Oklahoma City Thunder: 53-29
I really hated the Harden trade for OKC. I mean, I REALLY hated it. Financial reasons aside (are the Thunder actually a small market team? they pulled in a pretty tidy profit last year) James Harden was this team’s glue guy. Harden was the best at creating for others, and he closed a number of games for this team in the playoffs before he disappeared in the Finals. Westbrook is gonna Westbrook, and Harden was one of the biggest reasons why that could happen. Now, a good deal of the playmaking rests on Eric Maynor, back from an ACL tear.
Los Angeles Clippers: 50-32
Chris Paul is really good, guys. And Blake Griffin is not bad himself. There are a lot of questions with key personnel on this team (When will Billups be back? Can Deandre Jordan play more than 27 minutes a game? Will Lamar Odom be able to contribute? ), but even without those answered, the Clippers will be really good. And the Clippers are fun to play the what-if game with, too. What if all of those things happen, and Bledsoe continues to be an excellent backup PG, and Jamaal Crawford still shoots too much but less than Nick Young? What if Vinny Del Negro gets fired? (Just kidding.)
Denver Nuggets: 49-33
I’ve been up and down on the Nuggets over the course of writing this. Iguodala is a great fit for this team, as last year he was the most efficient finisher on the break in the NBA. Iguodala isn’t what worries me, Gallinari is. Gallinari signed a four-year/$42 million dollar extension last year, during a season that saw him play 43 of a possible 66 games. Not only does Gallinari need to stay healthy, he needs to develop into this team’s closer. And the Ty Lawson contract situation might be something worth keeping an eye on as well. That being said, the Nuggets are going to be damn entertaining to watch, so if you watch any team besides the Celtics regularly, make it Denver.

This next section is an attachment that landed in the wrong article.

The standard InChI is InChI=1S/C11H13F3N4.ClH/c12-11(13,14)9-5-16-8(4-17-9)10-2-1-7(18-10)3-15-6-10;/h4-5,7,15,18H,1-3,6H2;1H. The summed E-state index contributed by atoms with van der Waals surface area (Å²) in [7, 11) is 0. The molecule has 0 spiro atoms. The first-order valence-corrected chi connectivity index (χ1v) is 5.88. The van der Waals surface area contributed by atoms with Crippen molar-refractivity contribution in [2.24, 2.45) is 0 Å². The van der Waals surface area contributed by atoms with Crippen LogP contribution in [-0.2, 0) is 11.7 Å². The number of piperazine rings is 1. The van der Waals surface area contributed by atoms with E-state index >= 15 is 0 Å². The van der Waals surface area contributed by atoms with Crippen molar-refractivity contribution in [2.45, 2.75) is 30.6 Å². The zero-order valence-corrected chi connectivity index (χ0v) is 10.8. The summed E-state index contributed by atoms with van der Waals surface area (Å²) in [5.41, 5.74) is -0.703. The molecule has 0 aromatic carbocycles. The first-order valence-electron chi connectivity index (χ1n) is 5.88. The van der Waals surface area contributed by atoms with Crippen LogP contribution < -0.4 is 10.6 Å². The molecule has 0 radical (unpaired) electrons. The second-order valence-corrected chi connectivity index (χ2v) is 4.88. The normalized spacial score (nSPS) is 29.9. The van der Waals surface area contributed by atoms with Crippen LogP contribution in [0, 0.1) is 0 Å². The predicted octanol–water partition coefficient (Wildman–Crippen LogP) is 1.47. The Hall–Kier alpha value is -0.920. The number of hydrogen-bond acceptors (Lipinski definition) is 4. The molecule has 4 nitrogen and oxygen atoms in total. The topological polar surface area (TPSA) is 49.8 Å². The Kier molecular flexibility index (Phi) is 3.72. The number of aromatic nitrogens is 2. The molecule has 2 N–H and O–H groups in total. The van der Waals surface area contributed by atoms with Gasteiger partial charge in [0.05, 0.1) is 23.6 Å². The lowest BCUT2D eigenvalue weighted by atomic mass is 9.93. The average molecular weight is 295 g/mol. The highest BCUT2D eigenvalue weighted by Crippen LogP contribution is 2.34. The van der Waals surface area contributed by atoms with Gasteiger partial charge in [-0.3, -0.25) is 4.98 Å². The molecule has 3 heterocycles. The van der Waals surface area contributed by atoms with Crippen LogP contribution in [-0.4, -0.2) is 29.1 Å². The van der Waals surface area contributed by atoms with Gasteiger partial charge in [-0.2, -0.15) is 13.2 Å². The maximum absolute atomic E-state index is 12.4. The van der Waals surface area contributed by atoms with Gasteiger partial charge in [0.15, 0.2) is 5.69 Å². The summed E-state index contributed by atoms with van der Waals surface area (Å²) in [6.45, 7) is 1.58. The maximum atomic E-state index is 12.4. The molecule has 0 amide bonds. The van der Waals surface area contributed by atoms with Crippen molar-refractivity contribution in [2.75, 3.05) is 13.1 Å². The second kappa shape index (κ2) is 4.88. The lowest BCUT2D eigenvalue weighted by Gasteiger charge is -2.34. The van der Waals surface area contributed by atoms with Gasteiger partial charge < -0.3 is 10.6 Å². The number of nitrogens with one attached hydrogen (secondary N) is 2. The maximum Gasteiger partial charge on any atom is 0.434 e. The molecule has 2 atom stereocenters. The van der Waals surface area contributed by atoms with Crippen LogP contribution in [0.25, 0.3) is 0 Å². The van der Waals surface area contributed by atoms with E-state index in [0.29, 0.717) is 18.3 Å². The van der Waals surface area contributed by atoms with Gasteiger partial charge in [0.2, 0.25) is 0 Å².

Memphis Grizzlies: 48-34
The Grizzlies didn’t really do much this offseason. They essentially swapped O.J. Mayo for Jerryd Bayless and that was about it. The Grizz are right there with the Clippers and Nuggets, it’s just that they have the least room for growth from within. This team’s window is closing just as fast as it opened.
Houston Rockets: 43-39
Tom thinks I’m crazy, Jesse loves the pick, and I don’t see what all the fuss is about. Remember earlier when I was talking about how James Harden was really good? Well now he’s on the Rockets, a team that’s a bit of a mess right now, but has a lot of talent. If Harden can elevate his game as a starter (say something like 20 points, five assists, and five rebounds per game) and Lin can be even half the player he was in New York, this team could actually be pretty good. The Rockets still have Chandler Parsons (solid), Omer Asik (solid), two talented young power-forwards in Terrence Jones and Royce White (at least one of them will be solid), and a mishmash of talent on their bench. Last year’s Rockets team was above .500 and on pace for 42 wins in a regular NBA season. I’m saying I think this year’s team is one win better.
Utah Jazz: 42-40
There is a lot of competition for these 7th and 8th spots, but I’m taking the Jazz here because the three other teams worth mentioning (the Wolves, Mavericks and Warriors) all already appear to have significant injury problems that will take at least a month to play out. It’s true the Jazz have their own set of problems (unlike Houston, as that pick continues to feel less and less bold), as they’re looking to move one of their big men out of town as they’re unable to keep both. However, I think Mo Williams is a good fit for this team, and I’d rather deal with what I know (Love, Rubio, Dirk, and Bogut are all hurt) than what might happen (the Jazz shipping out Millsap or Jefferson).
Follow Jordan on Twitter and let him know his Rockets prediction is absurd: @OffensiveG.